Interview with Hideaki Tomoyori
(September 1988, NHK Radio Japan, with kind permission)

"Of course, I couldn't manage to memorize such a huge, irrational number simply by rote. Instead, I've broken it down into short sequences of just ten numbers at a time. And then I associate the sound of each number with a particular word. With the words made in sentences, I can remember particular images. So, for each group of ten numbers, I think first of a single key word, then that key word reminds me of an image and a sentence, and then the sounds in that sentence remind me of the exact sequence of numbers.

"For example, the number sequence three-nine in Japanese is pronounced san-kyu, and that sounds very like the word sa-kyu, which mens "sand dune". If I picture a sand dune, I easily remember the numbers three and nine. And if I add in other elements, like my wife standing in front of the sand dune by the bright sea, then those words in Japanese can remind me of a whole string of ten numbers.

"No matter how many times you memorize something, you have to start over from the beginning if you let yourself forget it all. To avoid the waste of effort, I realized the need for good timing in reviewing what I'd learned. I review at longer and longer intervals - first, after a minute, then after ten minutes, then after a whole hour. I've found that the very best time for review is when you feel that maybe you've forgotten just about 20 percent of what you've learned.

"As a child, like all other children, I did things like memorizing the names of train stations, or the names of all the emperors in Japan's history. But I don't think I had an especially good memory. In fact, when I reached around the age of 20, I wasn't able to memorize much of anything at all. In my college English class, I was told to memorize some of Shakespeare's Hamlet, but I just couldn't do it. And that bothered me a lot.

"Then I saw a street performer who displayed a special memory trick. He wrote on a blackboard a string of numbers spoken at random by some passers-by. Then, without looking at the blackboard, he was able to recite the numbers perfectly.

"Well, I bought from that street performer a little ten-page booklet on memory skills. And it told about the trick of using images to remember numbers. Based on that idea, I began to work out my own particular approach to memorization.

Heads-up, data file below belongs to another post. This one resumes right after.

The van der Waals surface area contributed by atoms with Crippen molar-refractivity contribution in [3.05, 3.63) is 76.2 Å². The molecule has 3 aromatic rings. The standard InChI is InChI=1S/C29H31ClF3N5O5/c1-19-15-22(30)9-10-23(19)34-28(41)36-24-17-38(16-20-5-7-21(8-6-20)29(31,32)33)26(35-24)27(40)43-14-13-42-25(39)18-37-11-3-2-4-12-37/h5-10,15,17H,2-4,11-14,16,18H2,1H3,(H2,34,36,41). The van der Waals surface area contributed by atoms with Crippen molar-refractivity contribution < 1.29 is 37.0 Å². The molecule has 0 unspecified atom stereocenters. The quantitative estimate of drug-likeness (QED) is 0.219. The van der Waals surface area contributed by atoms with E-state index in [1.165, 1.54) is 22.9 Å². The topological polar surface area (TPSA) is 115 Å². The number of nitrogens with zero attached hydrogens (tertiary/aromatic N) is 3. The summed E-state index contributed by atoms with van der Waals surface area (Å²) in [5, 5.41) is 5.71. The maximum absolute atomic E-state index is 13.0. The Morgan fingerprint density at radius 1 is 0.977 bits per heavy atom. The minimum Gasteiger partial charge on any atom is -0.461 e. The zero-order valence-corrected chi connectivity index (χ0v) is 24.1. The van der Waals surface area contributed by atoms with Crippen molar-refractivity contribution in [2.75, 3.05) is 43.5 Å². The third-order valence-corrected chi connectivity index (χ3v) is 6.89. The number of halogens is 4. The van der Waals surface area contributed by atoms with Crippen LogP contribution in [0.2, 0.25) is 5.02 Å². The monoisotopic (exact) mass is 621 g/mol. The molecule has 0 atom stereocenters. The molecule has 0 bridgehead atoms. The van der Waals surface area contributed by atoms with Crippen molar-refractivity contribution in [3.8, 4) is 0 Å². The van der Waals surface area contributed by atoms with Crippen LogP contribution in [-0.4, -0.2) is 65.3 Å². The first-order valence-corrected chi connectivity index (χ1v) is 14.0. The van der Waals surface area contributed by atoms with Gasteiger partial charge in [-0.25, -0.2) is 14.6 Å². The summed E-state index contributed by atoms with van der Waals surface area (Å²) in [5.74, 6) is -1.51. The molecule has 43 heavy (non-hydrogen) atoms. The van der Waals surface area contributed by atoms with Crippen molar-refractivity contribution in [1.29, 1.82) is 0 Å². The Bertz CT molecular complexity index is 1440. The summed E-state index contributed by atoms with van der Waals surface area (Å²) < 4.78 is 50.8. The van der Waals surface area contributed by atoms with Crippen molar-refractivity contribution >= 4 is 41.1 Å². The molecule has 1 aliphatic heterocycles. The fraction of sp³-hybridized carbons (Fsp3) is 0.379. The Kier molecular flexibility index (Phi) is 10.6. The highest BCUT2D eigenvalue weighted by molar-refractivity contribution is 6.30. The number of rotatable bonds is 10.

"One day, a friend who knew about my memory skills left on my desk a page showing the value of pi worked out to many decimal places. He said 'Why don't you memorize the value of pi ?'. Even before that I'd managed to get as far as 40 or 50 decimal places. Then, seeing this page, I decided to go ahead and memorize the value of that eternal number pi up to one thousand places. But it wasn't easy - in fact, it took me three years. To get to 40,000 decimal places it took me about ten years.

"It's part of my life and I've really just started. I feel that human abilities really have no limits. It's often said that we use just about five percent of our brain cells, so I think we have much greater potential - and I want to pursue that potential. So I want to go on with the challenge of memorizing pi, for just the same reason that people climb high mountains. I think it's a wonderful thing to challenge the limits of what we can do.

"In fact, pi is said to be an irrational number, and its decimal places will never reach an end. But the more one memorizes of it, the closer one comes to the real value of the circle - closer to perfection. So, even as I grow old, I'll always face a new challenge; I feel, in some way, as if I'm seeking the ultimate truth. So I plan to go on memorizing more and more, as long as my strenght holds out."